The poor morphologic correlation of tissue layers in Figs. 5 and 5 is due to increased optical scattering from dysplastic cells.26 The consequent morphological differences between Figs. 4 and 5 demonstrate the feasibility of qualitative differentiation using OCT. These OCT B-scans and corresponding histology [Figs. 4 and 5] are orientated along the x dimension of the corresponding SAM images [Figs. 4 and 5] and are taken from sample centre in y.

Quantification of the visual difference through the scattering gradient has enabled investigation of OCT sensitivity to dysplastic changes. This is highlighted in Figs. 4 and 5, where the modal gradient value shows an inverse relationship with the severity of dysplasia. For example, the normal/mild group showed values of μ(x, y) clustered around a gradient value of 0.5 pix−1 for an individual specimen [Fig. 4], −0.3 pix−1 for all A-scans (Fig. 6), and −0.5 pix−1 for the B-scan modes (Fig. 7). However, in the case of moderate/severe dysplasia, the scattering gradient distribution is shifted to the left, as seen in Figs. 5, 6, 7 as peak scattering gradients of −0.5, −1.3, and −1.5 pix−1 respectively. Therefore, the typical change in scattering gradient between the normal/mild and moderate/severe dysplastic groups in this study was approximately −1.0 pix−1.

A comparison of the individual specimen and pooled histograms, Figs. 4, 5, 6, demonstrates the intersample variation in results. For example, 95% of all A-scan scattering gradients from the normal/mild and moderate/severe groups (Fig. 6) exist with a range extending ±1.3 and ±1.7 pix−1 of the distribution mode, respectively. This compares with ±0.6 and ±0.7 pix−1 for the respective individual samples in Figs. 4 and 5. It is presently unknown to what degree this is due to experimental repeatability and tissue variability. However, the pooled results in Fig. 6 show that interpatient results fit within a finite normal distribution.

The ability of the scattering gradient to classify between the two dysplastic groups can be assessed in terms of sensitivity (true positives) and specificity (1 – false positives), where a positive result is defined as a classification of moderate/severe dysplasia. These values are determined by integration from the left over each normalized distribution to a defined scattering gradient threshold value. Sensitivity is obtained by integrating over the moderate/severe group, with specificity obtained by subtracting the integral over the normal/mild distribution from one. The threshold scattering gradient value provides a classifier between normal/mild and moderate/severe. In this study, it was found that a scattering gradient threshold of −1.0 pix−1 yielded both sensitivity and specificity of 74% when applied to all A-scans (Fig. 6). For the modal B-scan data in Fig. 7, a classification threshold of −1.2 pix−1 provided a sensitivity and specificity of 90%.

Based on these quantitative differences, the potential for selection of the most representative biopsy site is demonstrated by the en face color map gradient representation of 3-D OCT data sets, Figs. 4 and 5. Careful examination of the moderate/severe biopsy samples [Fig. 5] revealed regions of μ similar to that of the normal/mild control [Fig. 4]. The origin of this is thought to reflect the range of dysplastic severity and normal tissue present within a single biopsy sample. This is expected, as histopathology characterises only the most severely affected area.27 Therefore, a sample diagnosed as severe may present regions of normal, mild, and moderate dysplasia. This is reflected by the broader range of gradient values present in the moderate/severe histograms compared with those for the mild/normal group. For example, in Fig. 6, 95% of normal/mild A-scan scattering gradient values are found to lie between −1.6 and 0.9 pix−1 centered about the mode, compared with a range of −2.9 to 0.4 pix−1 for moderate/severe. This is amplified in Fig. 7, where the respective ranges containing 95% of modal B-scan scattering gradients are −1.0 to 0.0 and −3.0 to 0.0 pix−1.

Therefore, scattering gradient distributions associated with the normal/mild and moderate/severe categories were consistent between multiple samples and patients, within the normal distributions in Fig. 6. Consistency between samples and the smooth variation of μ(x, y) observed in the en face scattering gradient maps [Figs. 4 and 5 further indicate that the observed distribution of μ is dominated by tissue heterogeneity rather than measurement noise. The SAM images themselves represent only a subset of the OCT data in the x direction. This is a consequence of resolution and sensitivity constraints of the OCT instrument when used over a wide field of view.28 Furthermore, the ex vivo biopsy samples were observed to curl at the edges. Away from the central region of the biopsy, the strong surface signal was reflected away from the OCT detection optics. The consequent lack of well-defined tissue surface in the OCT images prevented the reliable surface detection that is required for segmentation. Therefore, the extent of the SAM image in x was truncated to a region over which the surface was reliably detected. Hence, data were selected for processing only from the central 1.5 mm of the OCT images to minimize instrument-induced bias across the SAM images. An example of this is shown in Fig. 1, where the left and right bounds of the SAM image are marked by a red and green line, respectively. (Color online only.)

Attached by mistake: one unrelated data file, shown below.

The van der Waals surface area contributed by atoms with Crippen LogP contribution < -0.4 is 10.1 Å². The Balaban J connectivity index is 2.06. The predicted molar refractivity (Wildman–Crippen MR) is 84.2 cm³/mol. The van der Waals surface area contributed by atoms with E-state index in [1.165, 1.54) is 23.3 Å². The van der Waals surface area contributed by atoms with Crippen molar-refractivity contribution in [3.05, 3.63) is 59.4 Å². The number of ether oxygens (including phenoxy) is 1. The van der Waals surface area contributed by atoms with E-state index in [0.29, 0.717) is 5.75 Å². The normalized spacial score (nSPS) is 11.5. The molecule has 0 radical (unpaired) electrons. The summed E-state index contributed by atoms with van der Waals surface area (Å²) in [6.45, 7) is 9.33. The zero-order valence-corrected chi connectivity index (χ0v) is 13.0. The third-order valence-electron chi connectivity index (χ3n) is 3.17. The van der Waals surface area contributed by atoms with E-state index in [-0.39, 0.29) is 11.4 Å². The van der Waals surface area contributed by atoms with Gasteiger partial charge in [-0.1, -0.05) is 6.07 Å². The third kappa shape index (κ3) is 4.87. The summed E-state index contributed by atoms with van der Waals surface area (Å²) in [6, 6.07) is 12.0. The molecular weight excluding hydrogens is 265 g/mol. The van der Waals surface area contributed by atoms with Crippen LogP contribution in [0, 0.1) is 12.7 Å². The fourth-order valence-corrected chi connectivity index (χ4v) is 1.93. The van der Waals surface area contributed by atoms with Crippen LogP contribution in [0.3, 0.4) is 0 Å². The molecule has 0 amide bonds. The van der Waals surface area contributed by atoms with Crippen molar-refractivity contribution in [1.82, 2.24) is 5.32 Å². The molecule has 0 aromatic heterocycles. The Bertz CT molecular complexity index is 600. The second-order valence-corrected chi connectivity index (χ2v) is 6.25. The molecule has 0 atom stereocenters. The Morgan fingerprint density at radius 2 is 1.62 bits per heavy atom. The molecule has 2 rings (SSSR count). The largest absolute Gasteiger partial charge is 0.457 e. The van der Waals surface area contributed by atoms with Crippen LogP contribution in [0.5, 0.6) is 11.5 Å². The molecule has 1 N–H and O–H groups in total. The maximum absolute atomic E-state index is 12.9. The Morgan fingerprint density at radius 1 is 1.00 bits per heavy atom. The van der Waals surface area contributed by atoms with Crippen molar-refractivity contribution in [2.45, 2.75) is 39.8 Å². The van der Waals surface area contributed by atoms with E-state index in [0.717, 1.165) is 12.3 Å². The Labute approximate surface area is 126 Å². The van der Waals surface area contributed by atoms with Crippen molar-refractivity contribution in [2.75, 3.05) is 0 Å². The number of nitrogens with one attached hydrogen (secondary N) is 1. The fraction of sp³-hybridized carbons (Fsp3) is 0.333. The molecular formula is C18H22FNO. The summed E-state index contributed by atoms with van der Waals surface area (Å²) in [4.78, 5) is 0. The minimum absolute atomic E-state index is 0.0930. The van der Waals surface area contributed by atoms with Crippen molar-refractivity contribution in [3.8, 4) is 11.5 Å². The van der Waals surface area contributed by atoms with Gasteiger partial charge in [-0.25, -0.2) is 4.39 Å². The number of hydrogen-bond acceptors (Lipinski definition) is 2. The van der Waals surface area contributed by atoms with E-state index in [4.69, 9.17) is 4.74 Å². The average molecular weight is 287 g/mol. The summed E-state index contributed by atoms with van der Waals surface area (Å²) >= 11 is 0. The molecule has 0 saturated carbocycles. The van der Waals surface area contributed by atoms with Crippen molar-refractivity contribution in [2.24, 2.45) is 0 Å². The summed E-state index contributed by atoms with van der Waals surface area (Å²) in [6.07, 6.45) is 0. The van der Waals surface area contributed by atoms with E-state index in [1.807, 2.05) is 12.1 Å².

The approach to epithelial segmentation developed here defines a lower boundary for the ROI from which the scattering coefficient is determined. When tissue scattering is high, the ROI depth is small compared with that for low scattering. Hence, the ROI thickness per se may provide a metric of dysplastic severity, rather than actual epithelial thickness. However, a further study is required to evaluate this as an alternative or complimentary parameter. A scattering coefficient has the advantage that it represents a well-established parameter in the context of general tissue optics and has previously been identified as an indicator of bulk tissue disease.13

6.

Conclusion

In this paper we presented a quantitative assessment of OED using a new OCT visualization methodology, SAM. The analysis was based on an understanding of the pathophysiology and how this can affect physical interaction of light with tissue. SAM quantifies qualitative differences in the OCT images of dysplastic tissue by measuring the spatial distribution of tissue scattering gradients. From the statistical gradient distributions it is evident that SAM can objectively differentiate between normal/mild and moderate/severe dysplasia groups. Our results demonstrate the potential to present pathological information to the clinician in a concise color map. This approach may be particularly useful for selecting the most representative biopsy site. SAM quantitatively conveys greater context and clinically significant information than the conventional OCT B-scan mode. The advent of new high-speed approaches to OCT, such as using Fourier domain mode-locked lasers, may facilitate this method being incorporated into real-time, in vivo clinical tools.

Acknowledgments

The authors gratefully acknowledge the financial support of the United Kingdom's National Measurement Office and Institute of Dentistry, Barts & the London Hospital.

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©(2010) Society of Photo-Optical Instrumentation Engineers (SPIE)
Peter H. Tomlins, Oluyori K. Adegun, Eleni Hagi-Pavli, Kim Piper, Dan Bader, and Farida Fortune "Scattering attenuation microscopy of oral epithelial dysplasia," Journal of Biomedical Optics 15(6), 066003 (1 November 2010). https://doi.org/10.1117/1.3505019
Published: 1 November 2010